As I've already said, it's the special style of Mir's romantic poetry that his lover is a part of the ordinary world, as well as having all the glory of the traditional lover. In the present verse, this style becomes very finely apparent. If nothing else, then this very quality lifts Mir's verse above that of Khalis. The honor of primacy certainly goes to Khalis, but Mir didn't merely fight hand to hand with this ustad, but rather also made additions to the theme.

It was perhaps first of all Hali who pointed out that Mir had translated a number of the early [Persian] elders' verses. He also made it clear that in a number of cases Mir had improved on the original. For example, he says, 'A later poet who would take a theme from the poetry of some earlier poet, and would make in it some subtle addition or change that would give it more excellence or depth or breadth-- in truth he steals the theme away from the earlier poet.' Moving on, Hali records verses from Sa'di and Mir. Sa'di:

'Friends forbade me-- why did I give my heart to you?
First you should be asked-- why are you so fine/beautiful?'

Mir's verse is:


Now Hali writes,

In Sa'di's verse is the word ;xuub , and in Mir's verse is the word pyaare . It's clear that for a beloved to be fine/beautiful is not a necessary thing, but for a beloved to be lovable is necessary. Thus Sa'di's question can be answered, but Mir's question cannot be answered. [muqaddamah-e shi((r-o-shaa((irii , pp. 144-45]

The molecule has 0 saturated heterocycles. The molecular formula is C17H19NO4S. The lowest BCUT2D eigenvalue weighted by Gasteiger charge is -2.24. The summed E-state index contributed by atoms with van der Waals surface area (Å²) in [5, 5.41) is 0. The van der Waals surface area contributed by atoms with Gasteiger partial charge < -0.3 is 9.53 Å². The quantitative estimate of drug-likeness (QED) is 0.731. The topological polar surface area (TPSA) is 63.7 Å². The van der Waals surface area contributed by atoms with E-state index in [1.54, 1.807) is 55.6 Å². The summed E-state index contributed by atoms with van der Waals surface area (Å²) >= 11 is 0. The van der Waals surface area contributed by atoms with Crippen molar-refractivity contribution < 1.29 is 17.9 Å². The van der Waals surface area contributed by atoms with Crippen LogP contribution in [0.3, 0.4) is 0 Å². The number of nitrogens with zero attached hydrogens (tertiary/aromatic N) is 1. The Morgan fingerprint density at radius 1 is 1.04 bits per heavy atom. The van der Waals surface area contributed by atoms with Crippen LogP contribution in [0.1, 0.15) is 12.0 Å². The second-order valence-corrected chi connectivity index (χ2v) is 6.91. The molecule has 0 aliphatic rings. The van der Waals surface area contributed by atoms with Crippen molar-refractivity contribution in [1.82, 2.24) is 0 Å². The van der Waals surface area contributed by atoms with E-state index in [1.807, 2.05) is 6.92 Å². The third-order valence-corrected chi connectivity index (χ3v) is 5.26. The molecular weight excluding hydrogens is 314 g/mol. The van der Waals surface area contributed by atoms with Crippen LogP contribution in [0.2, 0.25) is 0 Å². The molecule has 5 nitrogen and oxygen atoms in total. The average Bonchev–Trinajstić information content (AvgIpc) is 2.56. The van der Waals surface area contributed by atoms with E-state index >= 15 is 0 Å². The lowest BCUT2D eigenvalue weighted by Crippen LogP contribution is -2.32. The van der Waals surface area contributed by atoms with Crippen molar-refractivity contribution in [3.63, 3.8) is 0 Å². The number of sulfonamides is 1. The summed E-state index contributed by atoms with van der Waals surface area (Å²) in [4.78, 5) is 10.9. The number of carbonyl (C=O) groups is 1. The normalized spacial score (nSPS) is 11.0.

Hali has shown his usual nit-picking, and has also alluded to something fundamental. But in our case, through the effect of English, the discourse of 'originality' has become so important that we've begun to dislike the idea of taking things from each other or building themes from the themes of others; and wherever a similarity can be seen between two verses, we reproach them with words like 'plagiarism' [sarqah] and 'imitation' [:tabaa((ii].

Earlier generations had discussed this matter in detail, and had enumerated various kinds of borrowing/appropriation. They divided it into five types: 'plagiarism' [sarqah], 'coincidence' [tavaarud], 'translation' [tarjumah], 'borrowing' [iqtibaas], and 'reply' [javaab]. It's obvious that most of Mir and Ghalib's borrowings are of the 'translation' and 'reply' kinds. To accuse them of 'plagiarism' or 'coincidence' is meaningless. In the present verse, we see clearly that Mir has both 'translated' the verse of Sayyid Husain Khalis, and composed a 'reply' to it.

[See also {324,1}.]



The lover simply 'stands' there, while all this activity is going on around him. People are bowing to kiss the beloved's hand, people are praising her swordsmanship, people are relishing the spectacle, people are boasting of their own romantic or martial prowess or discernment. The lover stands there as opposed to moving around, and he stands there as opposed to shrinking back, and he stands there as opposed to using mere words and self-aggrandizing social gestures.

But what does it mean that this whole vivid scene is hypothetical? All the verbs are in the future subjunctive, they are things that 'might' or 'would' happen (described neutrally, with the fear or hope to be added through context), or things that 'should' happen (since such verb forms can be used for desired outcomes, as a form of very polite imperative). Is the lover predicting or anticipating the scene, or dreaming about it, or speculating about it, or hoping for it? And does he feel any vexation at the anticipated behavior of the crowd? As so often, the tone is left for us to choose.